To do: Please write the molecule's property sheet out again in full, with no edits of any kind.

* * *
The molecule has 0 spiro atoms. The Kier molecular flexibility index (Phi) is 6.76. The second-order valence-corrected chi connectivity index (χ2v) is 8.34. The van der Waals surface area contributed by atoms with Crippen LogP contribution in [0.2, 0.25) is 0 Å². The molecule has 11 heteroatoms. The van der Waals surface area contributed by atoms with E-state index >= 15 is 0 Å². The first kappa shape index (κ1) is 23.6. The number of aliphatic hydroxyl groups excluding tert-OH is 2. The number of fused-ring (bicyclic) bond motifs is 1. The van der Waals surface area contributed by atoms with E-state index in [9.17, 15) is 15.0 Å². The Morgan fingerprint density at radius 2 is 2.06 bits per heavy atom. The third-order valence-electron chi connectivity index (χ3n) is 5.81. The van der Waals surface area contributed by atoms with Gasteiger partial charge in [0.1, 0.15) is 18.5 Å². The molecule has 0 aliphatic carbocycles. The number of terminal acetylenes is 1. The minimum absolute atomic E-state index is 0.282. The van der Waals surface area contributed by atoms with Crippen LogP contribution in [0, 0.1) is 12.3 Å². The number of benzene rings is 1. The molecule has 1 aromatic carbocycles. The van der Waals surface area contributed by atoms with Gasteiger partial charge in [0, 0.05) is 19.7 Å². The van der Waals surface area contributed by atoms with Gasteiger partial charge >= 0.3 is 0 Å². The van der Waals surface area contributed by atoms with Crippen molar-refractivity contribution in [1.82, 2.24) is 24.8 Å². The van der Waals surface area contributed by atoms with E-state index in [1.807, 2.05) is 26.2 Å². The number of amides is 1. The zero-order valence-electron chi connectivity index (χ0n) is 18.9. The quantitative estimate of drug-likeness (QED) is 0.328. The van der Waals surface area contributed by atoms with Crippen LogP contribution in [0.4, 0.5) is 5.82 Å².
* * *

The molecule has 0 spiro atoms. The Kier molecular flexibility index (Phi) is 6.76. The second-order valence-corrected chi connectivity index (χ2v) is 8.34. The van der Waals surface area contributed by atoms with Crippen LogP contribution in [0.2, 0.25) is 0 Å². The molecule has 11 heteroatoms. The van der Waals surface area contributed by atoms with E-state index >= 15 is 0 Å². The first kappa shape index (κ1) is 23.6. The number of aliphatic hydroxyl groups excluding tert-OH is 2. The number of fused-ring (bicyclic) bond motifs is 1. The van der Waals surface area contributed by atoms with E-state index in [9.17, 15) is 15.0 Å². The Morgan fingerprint density at radius 2 is 2.06 bits per heavy atom. The third-order valence-electron chi connectivity index (χ3n) is 5.81. The van der Waals surface area contributed by atoms with Gasteiger partial charge in [0.1, 0.15) is 18.5 Å². The molecule has 0 aliphatic carbocycles. The number of terminal acetylenes is 1. The minimum absolute atomic E-state index is 0.282. The van der Waals surface area contributed by atoms with Crippen LogP contribution in [0, 0.1) is 12.3 Å². The number of benzene rings is 1. The molecule has 1 aromatic carbocycles. The van der Waals surface area contributed by atoms with Gasteiger partial charge in [0, 0.05) is 19.7 Å². The van der Waals surface area contributed by atoms with Gasteiger partial charge >= 0.3 is 0 Å². The van der Waals surface area contributed by atoms with Crippen molar-refractivity contribution in [1.82, 2.24) is 24.8 Å². The van der Waals surface area contributed by atoms with E-state index in [1.807, 2.05) is 26.2 Å². The number of amides is 1. The zero-order valence-electron chi connectivity index (χ0n) is 18.9. The quantitative estimate of drug-likeness (QED) is 0.328. The van der Waals surface area contributed by atoms with Crippen LogP contribution in [0.4, 0.5) is 5.82 Å².